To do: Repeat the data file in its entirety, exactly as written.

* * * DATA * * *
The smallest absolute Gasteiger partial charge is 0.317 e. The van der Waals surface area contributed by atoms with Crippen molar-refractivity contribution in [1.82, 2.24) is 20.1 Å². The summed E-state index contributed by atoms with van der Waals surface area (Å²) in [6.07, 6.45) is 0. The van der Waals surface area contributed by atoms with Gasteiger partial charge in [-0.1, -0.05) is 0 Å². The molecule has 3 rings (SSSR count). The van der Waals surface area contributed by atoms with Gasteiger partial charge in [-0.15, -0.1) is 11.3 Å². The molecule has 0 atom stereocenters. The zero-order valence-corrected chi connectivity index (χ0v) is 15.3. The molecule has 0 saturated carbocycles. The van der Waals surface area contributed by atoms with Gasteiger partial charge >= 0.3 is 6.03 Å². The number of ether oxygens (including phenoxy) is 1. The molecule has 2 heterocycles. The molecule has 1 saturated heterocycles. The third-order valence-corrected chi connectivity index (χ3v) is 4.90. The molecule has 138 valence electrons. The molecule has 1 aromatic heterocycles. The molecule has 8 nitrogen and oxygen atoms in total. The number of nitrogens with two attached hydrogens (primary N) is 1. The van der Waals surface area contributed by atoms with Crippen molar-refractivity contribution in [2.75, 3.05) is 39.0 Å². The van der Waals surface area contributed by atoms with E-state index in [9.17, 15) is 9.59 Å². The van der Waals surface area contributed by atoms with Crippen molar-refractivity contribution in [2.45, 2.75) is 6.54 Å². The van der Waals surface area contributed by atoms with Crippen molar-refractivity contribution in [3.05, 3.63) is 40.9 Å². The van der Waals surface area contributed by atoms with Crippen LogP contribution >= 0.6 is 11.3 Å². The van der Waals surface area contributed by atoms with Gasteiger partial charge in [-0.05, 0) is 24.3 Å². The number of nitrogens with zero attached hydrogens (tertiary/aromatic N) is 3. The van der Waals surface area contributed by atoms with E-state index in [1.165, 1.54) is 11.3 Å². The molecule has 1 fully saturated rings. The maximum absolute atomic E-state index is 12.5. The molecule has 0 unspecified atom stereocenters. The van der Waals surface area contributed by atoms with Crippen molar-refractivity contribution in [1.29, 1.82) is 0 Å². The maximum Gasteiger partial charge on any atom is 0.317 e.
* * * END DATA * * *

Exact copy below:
The smallest absolute Gasteiger partial charge is 0.317 e. The van der Waals surface area contributed by atoms with Crippen molar-refractivity contribution in [1.82, 2.24) is 20.1 Å². The summed E-state index contributed by atoms with van der Waals surface area (Å²) in [6.07, 6.45) is 0. The van der Waals surface area contributed by atoms with Gasteiger partial charge in [-0.1, -0.05) is 0 Å². The molecule has 3 rings (SSSR count). The van der Waals surface area contributed by atoms with Gasteiger partial charge in [-0.15, -0.1) is 11.3 Å². The molecule has 0 atom stereocenters. The zero-order valence-corrected chi connectivity index (χ0v) is 15.3. The molecule has 0 saturated carbocycles. The van der Waals surface area contributed by atoms with Gasteiger partial charge >= 0.3 is 6.03 Å². The number of ether oxygens (including phenoxy) is 1. The molecule has 2 heterocycles. The molecule has 1 saturated heterocycles. The third-order valence-corrected chi connectivity index (χ3v) is 4.90. The molecule has 138 valence electrons. The molecule has 1 aromatic heterocycles. The molecule has 8 nitrogen and oxygen atoms in total. The number of nitrogens with two attached hydrogens (primary N) is 1. The van der Waals surface area contributed by atoms with Crippen molar-refractivity contribution in [2.75, 3.05) is 39.0 Å². The van der Waals surface area contributed by atoms with E-state index in [9.17, 15) is 9.59 Å². The van der Waals surface area contributed by atoms with Crippen molar-refractivity contribution in [2.45, 2.75) is 6.54 Å². The van der Waals surface area contributed by atoms with Crippen molar-refractivity contribution in [3.05, 3.63) is 40.9 Å². The van der Waals surface area contributed by atoms with Crippen LogP contribution >= 0.6 is 11.3 Å². The van der Waals surface area contributed by atoms with Gasteiger partial charge in [-0.05, 0) is 24.3 Å². The number of nitrogens with zero attached hydrogens (tertiary/aromatic N) is 3. The van der Waals surface area contributed by atoms with E-state index in [1.165, 1.54) is 11.3 Å². The molecule has 1 fully saturated rings. The maximum absolute atomic E-state index is 12.5. The molecule has 0 unspecified atom stereocenters. The van der Waals surface area contributed by atoms with Crippen molar-refractivity contribution in [1.29, 1.82) is 0 Å². The maximum Gasteiger partial charge on any atom is 0.317 e.